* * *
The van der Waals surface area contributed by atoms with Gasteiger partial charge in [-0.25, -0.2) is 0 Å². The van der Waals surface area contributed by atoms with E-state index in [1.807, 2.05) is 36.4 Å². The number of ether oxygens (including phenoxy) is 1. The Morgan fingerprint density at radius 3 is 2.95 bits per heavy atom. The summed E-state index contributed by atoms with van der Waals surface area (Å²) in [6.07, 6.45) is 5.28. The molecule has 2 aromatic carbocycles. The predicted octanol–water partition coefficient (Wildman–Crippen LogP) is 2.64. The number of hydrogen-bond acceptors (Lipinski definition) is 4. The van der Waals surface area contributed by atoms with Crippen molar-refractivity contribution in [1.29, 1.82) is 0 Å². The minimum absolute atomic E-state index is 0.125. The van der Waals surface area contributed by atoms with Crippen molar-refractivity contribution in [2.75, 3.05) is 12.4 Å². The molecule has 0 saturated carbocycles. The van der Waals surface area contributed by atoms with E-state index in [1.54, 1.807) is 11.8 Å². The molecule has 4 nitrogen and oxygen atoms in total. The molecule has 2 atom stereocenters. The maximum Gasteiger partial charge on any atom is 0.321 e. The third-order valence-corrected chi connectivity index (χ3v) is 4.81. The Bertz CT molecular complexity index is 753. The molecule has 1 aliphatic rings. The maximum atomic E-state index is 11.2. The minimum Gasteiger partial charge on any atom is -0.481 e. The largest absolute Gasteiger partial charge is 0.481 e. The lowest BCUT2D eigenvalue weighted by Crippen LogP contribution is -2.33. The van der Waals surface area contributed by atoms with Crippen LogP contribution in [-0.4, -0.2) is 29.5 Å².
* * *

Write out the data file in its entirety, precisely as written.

The van der Waals surface area contributed by atoms with Gasteiger partial charge in [-0.25, -0.2) is 0 Å². The van der Waals surface area contributed by atoms with E-state index in [1.807, 2.05) is 36.4 Å². The number of ether oxygens (including phenoxy) is 1. The Morgan fingerprint density at radius 3 is 2.95 bits per heavy atom. The summed E-state index contributed by atoms with van der Waals surface area (Å²) in [6.07, 6.45) is 5.28. The molecule has 2 aromatic carbocycles. The predicted octanol–water partition coefficient (Wildman–Crippen LogP) is 2.64. The number of hydrogen-bond acceptors (Lipinski definition) is 4. The van der Waals surface area contributed by atoms with Crippen molar-refractivity contribution in [1.29, 1.82) is 0 Å². The minimum absolute atomic E-state index is 0.125. The van der Waals surface area contributed by atoms with Crippen molar-refractivity contribution in [2.75, 3.05) is 12.4 Å². The molecule has 0 saturated carbocycles. The van der Waals surface area contributed by atoms with E-state index in [1.54, 1.807) is 11.8 Å². The molecule has 4 nitrogen and oxygen atoms in total. The molecule has 2 atom stereocenters. The maximum Gasteiger partial charge on any atom is 0.321 e. The third-order valence-corrected chi connectivity index (χ3v) is 4.81. The Bertz CT molecular complexity index is 753. The molecule has 1 aliphatic rings. The maximum atomic E-state index is 11.2. The minimum Gasteiger partial charge on any atom is -0.481 e. The largest absolute Gasteiger partial charge is 0.481 e. The lowest BCUT2D eigenvalue weighted by Crippen LogP contribution is -2.33. The van der Waals surface area contributed by atoms with Crippen LogP contribution in [-0.4, -0.2) is 29.5 Å².